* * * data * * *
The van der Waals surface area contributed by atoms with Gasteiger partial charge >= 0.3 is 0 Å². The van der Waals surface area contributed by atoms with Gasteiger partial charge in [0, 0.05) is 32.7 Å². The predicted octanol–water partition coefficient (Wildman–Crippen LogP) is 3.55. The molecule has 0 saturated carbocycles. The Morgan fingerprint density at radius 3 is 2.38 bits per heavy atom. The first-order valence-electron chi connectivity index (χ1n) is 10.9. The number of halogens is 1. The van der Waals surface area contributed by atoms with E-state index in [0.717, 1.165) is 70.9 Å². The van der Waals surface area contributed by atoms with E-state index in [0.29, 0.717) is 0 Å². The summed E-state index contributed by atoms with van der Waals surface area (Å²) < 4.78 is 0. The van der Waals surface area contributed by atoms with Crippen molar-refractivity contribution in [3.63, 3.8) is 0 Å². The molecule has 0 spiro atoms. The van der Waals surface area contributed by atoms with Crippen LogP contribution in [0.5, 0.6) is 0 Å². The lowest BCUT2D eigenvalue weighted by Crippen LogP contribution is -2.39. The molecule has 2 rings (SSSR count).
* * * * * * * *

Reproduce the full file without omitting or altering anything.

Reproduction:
The van der Waals surface area contributed by atoms with Gasteiger partial charge >= 0.3 is 0 Å². The van der Waals surface area contributed by atoms with Gasteiger partial charge in [0, 0.05) is 32.7 Å². The predicted octanol–water partition coefficient (Wildman–Crippen LogP) is 3.55. The molecule has 0 saturated carbocycles. The Morgan fingerprint density at radius 3 is 2.38 bits per heavy atom. The first-order valence-electron chi connectivity index (χ1n) is 10.9. The number of halogens is 1. The van der Waals surface area contributed by atoms with E-state index in [0.717, 1.165) is 70.9 Å². The van der Waals surface area contributed by atoms with E-state index in [0.29, 0.717) is 0 Å². The summed E-state index contributed by atoms with van der Waals surface area (Å²) < 4.78 is 0. The van der Waals surface area contributed by atoms with Crippen molar-refractivity contribution in [3.63, 3.8) is 0 Å². The molecule has 0 spiro atoms. The van der Waals surface area contributed by atoms with Crippen LogP contribution in [0.5, 0.6) is 0 Å². The lowest BCUT2D eigenvalue weighted by Crippen LogP contribution is -2.39. The molecule has 2 rings (SSSR count).